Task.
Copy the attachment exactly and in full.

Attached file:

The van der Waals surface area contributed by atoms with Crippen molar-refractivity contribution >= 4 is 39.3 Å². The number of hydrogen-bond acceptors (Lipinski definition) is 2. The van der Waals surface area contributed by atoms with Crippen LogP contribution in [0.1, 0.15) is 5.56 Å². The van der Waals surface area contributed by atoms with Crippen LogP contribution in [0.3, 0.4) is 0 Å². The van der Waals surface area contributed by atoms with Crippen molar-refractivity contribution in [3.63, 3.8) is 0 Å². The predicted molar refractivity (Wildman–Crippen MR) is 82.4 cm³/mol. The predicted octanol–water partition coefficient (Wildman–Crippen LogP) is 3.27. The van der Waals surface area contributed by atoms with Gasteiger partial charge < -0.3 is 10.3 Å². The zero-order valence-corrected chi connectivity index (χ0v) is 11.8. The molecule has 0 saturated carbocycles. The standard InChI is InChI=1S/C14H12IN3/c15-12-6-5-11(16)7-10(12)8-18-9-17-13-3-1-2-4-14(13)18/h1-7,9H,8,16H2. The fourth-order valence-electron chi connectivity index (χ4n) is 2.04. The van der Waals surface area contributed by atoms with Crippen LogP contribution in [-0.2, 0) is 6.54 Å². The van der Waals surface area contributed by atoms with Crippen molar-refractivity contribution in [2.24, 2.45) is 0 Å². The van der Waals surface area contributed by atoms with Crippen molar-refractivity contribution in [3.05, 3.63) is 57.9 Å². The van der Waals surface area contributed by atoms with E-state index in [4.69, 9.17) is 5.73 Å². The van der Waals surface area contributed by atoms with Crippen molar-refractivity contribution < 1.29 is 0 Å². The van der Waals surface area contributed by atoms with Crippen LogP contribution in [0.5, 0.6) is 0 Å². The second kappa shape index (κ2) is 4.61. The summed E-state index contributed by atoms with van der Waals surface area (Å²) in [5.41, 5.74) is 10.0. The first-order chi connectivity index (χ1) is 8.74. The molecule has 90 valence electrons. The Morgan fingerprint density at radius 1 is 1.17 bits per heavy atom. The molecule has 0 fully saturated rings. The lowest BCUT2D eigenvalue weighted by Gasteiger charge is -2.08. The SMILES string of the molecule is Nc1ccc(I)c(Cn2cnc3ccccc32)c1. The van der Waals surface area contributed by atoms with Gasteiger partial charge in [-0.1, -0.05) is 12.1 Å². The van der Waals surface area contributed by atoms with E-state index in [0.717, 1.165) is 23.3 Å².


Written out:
The van der Waals surface area contributed by atoms with Crippen molar-refractivity contribution >= 4 is 39.3 Å². The number of hydrogen-bond acceptors (Lipinski definition) is 2. The van der Waals surface area contributed by atoms with Crippen LogP contribution in [0.1, 0.15) is 5.56 Å². The van der Waals surface area contributed by atoms with Crippen LogP contribution in [0.3, 0.4) is 0 Å². The van der Waals surface area contributed by atoms with Crippen molar-refractivity contribution in [3.63, 3.8) is 0 Å². The predicted molar refractivity (Wildman–Crippen MR) is 82.4 cm³/mol. The predicted octanol–water partition coefficient (Wildman–Crippen LogP) is 3.27. The van der Waals surface area contributed by atoms with Gasteiger partial charge < -0.3 is 10.3 Å². The zero-order valence-corrected chi connectivity index (χ0v) is 11.8. The molecule has 0 saturated carbocycles. The standard InChI is InChI=1S/C14H12IN3/c15-12-6-5-11(16)7-10(12)8-18-9-17-13-3-1-2-4-14(13)18/h1-7,9H,8,16H2. The fourth-order valence-electron chi connectivity index (χ4n) is 2.04. The van der Waals surface area contributed by atoms with Crippen LogP contribution in [-0.2, 0) is 6.54 Å². The van der Waals surface area contributed by atoms with Crippen molar-refractivity contribution in [2.24, 2.45) is 0 Å². The van der Waals surface area contributed by atoms with Crippen molar-refractivity contribution in [3.05, 3.63) is 57.9 Å². The van der Waals surface area contributed by atoms with E-state index in [4.69, 9.17) is 5.73 Å². The van der Waals surface area contributed by atoms with Crippen molar-refractivity contribution < 1.29 is 0 Å². The van der Waals surface area contributed by atoms with Crippen LogP contribution in [0.5, 0.6) is 0 Å². The second kappa shape index (κ2) is 4.61. The summed E-state index contributed by atoms with van der Waals surface area (Å²) in [5.41, 5.74) is 10.0. The first-order chi connectivity index (χ1) is 8.74. The molecule has 90 valence electrons. The Morgan fingerprint density at radius 1 is 1.17 bits per heavy atom. The molecule has 0 fully saturated rings. The lowest BCUT2D eigenvalue weighted by Gasteiger charge is -2.08. The SMILES string of the molecule is Nc1ccc(I)c(Cn2cnc3ccccc32)c1. The van der Waals surface area contributed by atoms with Gasteiger partial charge in [-0.1, -0.05) is 12.1 Å². The van der Waals surface area contributed by atoms with E-state index in [0.717, 1.165) is 23.3 Å².